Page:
Gradually… And Then Suddenly

What do socialism and modern monetary policy have in common? Magical thinking. For both, it’s true on the giddy years up, and it’s true on the sad years down.
If you’ve been reading my notes immediately before and after the June Fed meeting (‘Tell My Horse’ and ‘Post-Fed Follow-up’), you know that I think we now have a sea change in what the Fed is focused on and what their default course of action is going to be. Rather than looking for reasons to ease up on monetary policy and be more accommodative, the Fed and the ECB (and even the BOJ in their own weird way) are now looking for reasons to tighten up on monetary policy and be more restrictive. As Jamie Dimon said the other day, the tide that’s been coming in for eight years is now starting to go out. Caveat emptor.
The question, then, isn’t whether the barge of monetary policy has turned around and embarked on a tightening course – it has – the question is how fast that barge is going to move AND whether or not the market pays more attention to the actual barge movements than what the barge captain says. I promise you that the barge captains of both the Fed and the ECB believe they can tighten and taper without killing the market so long as they jawbone this constantly. This is the Common Knowledge Game in action, this is the Missionary Effect, this is Communication Policy … this is everything that I’ve been writing about in Epsilon Theory over the past four years! And as we saw with the market’s euphoric reaction to Yellen’s prepared remarks for her Humphrey-Hawkins testimony last Wednesday, which were presented as oh-so dovish when they really weren’t, this jawboning strategy could absolutely work. It WILL absolutely work unless and until we get undeniably ‘hot’ inflation numbers – particularly wage inflation numbers – from the real world.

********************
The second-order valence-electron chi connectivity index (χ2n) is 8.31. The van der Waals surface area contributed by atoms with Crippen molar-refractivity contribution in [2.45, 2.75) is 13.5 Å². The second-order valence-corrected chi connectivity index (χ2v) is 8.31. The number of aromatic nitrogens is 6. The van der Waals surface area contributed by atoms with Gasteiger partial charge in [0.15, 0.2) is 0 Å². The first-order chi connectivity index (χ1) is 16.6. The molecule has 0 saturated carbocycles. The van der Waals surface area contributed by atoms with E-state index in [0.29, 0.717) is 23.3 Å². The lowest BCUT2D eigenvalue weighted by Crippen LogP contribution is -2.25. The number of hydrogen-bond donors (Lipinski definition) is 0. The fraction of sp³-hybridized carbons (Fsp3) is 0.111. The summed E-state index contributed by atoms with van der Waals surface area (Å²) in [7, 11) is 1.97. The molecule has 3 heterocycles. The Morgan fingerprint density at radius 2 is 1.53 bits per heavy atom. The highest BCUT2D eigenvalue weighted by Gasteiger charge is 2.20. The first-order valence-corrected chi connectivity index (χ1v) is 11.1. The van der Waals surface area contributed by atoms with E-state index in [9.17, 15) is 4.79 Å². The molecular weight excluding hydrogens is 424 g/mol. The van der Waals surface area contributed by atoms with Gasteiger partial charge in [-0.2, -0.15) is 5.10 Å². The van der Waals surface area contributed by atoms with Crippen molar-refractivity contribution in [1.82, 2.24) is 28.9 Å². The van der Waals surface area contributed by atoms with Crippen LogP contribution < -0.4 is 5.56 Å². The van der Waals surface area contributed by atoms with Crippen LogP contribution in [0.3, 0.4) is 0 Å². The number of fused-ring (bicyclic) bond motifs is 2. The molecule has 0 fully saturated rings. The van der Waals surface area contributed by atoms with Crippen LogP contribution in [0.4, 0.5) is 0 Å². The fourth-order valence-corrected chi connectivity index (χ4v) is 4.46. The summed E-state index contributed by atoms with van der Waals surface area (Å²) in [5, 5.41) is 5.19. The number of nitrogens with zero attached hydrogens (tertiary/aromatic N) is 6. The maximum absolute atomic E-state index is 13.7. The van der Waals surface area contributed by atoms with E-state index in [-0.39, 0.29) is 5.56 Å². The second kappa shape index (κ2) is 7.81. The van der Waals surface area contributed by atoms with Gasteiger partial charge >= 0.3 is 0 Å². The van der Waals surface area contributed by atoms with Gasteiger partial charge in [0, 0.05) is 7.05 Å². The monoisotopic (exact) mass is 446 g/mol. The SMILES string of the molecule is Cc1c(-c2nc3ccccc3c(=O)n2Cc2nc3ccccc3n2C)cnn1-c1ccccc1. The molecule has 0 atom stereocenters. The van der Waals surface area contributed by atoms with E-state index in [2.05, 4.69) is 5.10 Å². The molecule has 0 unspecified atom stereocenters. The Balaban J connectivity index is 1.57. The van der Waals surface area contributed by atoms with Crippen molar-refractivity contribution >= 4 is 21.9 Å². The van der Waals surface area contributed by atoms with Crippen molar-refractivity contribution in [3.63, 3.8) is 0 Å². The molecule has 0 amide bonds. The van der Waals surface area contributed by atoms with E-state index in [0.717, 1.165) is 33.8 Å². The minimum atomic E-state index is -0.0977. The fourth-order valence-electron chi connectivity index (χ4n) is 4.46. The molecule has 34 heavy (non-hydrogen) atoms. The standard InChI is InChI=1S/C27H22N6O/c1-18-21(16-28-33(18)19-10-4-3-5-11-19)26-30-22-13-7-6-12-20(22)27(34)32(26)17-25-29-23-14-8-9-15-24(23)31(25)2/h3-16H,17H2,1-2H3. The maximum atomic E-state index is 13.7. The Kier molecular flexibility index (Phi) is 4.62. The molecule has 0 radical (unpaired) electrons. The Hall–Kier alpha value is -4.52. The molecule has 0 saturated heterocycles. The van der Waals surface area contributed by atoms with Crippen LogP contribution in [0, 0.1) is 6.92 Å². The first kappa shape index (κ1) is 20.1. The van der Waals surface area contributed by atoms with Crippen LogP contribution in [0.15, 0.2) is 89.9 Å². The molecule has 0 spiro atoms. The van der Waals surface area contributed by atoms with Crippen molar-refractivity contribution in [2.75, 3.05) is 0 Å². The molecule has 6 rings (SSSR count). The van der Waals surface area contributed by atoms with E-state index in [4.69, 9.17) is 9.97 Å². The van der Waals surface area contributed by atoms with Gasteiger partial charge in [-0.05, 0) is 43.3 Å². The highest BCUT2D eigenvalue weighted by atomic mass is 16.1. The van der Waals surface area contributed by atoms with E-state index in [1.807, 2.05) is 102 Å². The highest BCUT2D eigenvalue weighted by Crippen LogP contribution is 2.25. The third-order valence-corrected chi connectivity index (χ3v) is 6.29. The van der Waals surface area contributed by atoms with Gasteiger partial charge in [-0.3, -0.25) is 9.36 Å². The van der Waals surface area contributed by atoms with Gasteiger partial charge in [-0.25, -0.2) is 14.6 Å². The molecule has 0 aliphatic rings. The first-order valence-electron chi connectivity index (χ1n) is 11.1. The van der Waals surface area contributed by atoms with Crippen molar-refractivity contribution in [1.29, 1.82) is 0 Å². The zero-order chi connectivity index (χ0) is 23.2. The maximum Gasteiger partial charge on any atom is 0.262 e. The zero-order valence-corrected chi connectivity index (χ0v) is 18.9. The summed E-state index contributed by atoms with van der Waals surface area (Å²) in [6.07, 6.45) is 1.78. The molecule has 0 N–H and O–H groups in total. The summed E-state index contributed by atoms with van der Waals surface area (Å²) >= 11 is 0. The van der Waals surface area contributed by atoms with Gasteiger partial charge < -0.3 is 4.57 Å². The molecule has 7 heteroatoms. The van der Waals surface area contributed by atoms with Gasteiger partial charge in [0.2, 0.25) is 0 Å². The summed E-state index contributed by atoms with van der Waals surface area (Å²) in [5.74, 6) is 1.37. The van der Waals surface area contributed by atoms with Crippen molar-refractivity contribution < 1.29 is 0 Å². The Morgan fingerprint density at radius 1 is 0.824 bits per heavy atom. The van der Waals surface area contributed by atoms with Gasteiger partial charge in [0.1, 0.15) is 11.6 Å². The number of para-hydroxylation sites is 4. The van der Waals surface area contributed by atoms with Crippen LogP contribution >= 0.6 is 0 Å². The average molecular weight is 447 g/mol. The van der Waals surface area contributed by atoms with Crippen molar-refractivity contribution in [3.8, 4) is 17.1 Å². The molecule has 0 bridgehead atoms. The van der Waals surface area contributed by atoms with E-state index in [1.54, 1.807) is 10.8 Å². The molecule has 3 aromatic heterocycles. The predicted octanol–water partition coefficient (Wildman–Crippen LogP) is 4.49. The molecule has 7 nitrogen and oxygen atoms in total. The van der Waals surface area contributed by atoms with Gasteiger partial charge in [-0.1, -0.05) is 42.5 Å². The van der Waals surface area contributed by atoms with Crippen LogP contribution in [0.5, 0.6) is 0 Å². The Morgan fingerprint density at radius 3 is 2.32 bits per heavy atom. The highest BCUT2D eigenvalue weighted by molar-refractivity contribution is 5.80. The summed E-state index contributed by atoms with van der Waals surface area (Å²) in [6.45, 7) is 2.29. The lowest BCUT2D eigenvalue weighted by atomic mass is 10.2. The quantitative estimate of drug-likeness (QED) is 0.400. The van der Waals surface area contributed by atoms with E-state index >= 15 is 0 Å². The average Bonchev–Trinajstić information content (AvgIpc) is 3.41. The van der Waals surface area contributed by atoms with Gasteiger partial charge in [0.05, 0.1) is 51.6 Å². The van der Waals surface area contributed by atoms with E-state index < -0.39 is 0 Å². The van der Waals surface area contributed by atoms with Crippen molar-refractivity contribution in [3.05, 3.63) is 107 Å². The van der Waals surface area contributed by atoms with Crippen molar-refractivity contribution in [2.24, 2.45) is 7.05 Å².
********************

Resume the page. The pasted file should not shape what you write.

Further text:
So what’s up with that? How can we have wage inflation running at a fairly puny 2.5% (Chart 1 below) when the unemployment rate is a crazy low 4.3% (Chart 2 below) and other indicators, like the NFIB’s survey of ‘Small Business Job Openings Hard to Fill’ (Chart 3 below) are similarly screaming for higher wages?

This post was published at Zero Hedge on Jul 19, 2017.

Judge Halts Shkreli Trial